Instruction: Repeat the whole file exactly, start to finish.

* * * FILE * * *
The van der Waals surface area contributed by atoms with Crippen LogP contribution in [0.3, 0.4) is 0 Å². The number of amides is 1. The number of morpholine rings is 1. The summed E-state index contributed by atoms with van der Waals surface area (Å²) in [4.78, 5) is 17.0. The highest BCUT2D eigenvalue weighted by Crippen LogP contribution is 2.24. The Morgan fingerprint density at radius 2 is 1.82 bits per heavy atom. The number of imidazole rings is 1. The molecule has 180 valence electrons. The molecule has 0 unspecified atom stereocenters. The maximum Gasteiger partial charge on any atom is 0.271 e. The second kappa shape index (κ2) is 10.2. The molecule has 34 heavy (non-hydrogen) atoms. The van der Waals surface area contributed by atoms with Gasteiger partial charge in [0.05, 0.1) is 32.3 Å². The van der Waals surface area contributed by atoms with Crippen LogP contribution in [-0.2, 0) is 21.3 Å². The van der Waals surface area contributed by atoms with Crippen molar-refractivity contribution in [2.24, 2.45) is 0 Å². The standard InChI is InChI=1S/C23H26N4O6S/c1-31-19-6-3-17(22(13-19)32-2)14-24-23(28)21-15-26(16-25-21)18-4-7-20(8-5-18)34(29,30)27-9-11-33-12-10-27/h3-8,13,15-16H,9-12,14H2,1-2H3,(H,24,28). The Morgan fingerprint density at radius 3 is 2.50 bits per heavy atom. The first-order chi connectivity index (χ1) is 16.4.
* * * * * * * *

The van der Waals surface area contributed by atoms with Crippen LogP contribution in [0.3, 0.4) is 0 Å². The number of amides is 1. The number of morpholine rings is 1. The summed E-state index contributed by atoms with van der Waals surface area (Å²) in [4.78, 5) is 17.0. The highest BCUT2D eigenvalue weighted by Crippen LogP contribution is 2.24. The Morgan fingerprint density at radius 2 is 1.82 bits per heavy atom. The number of imidazole rings is 1. The molecule has 180 valence electrons. The molecule has 0 unspecified atom stereocenters. The maximum Gasteiger partial charge on any atom is 0.271 e. The second kappa shape index (κ2) is 10.2. The molecule has 34 heavy (non-hydrogen) atoms. The van der Waals surface area contributed by atoms with Gasteiger partial charge in [0.05, 0.1) is 32.3 Å². The van der Waals surface area contributed by atoms with Crippen LogP contribution in [-0.2, 0) is 21.3 Å². The van der Waals surface area contributed by atoms with Crippen molar-refractivity contribution in [2.24, 2.45) is 0 Å². The standard InChI is InChI=1S/C23H26N4O6S/c1-31-19-6-3-17(22(13-19)32-2)14-24-23(28)21-15-26(16-25-21)18-4-7-20(8-5-18)34(29,30)27-9-11-33-12-10-27/h3-8,13,15-16H,9-12,14H2,1-2H3,(H,24,28). The Morgan fingerprint density at radius 3 is 2.50 bits per heavy atom. The first-order chi connectivity index (χ1) is 16.4.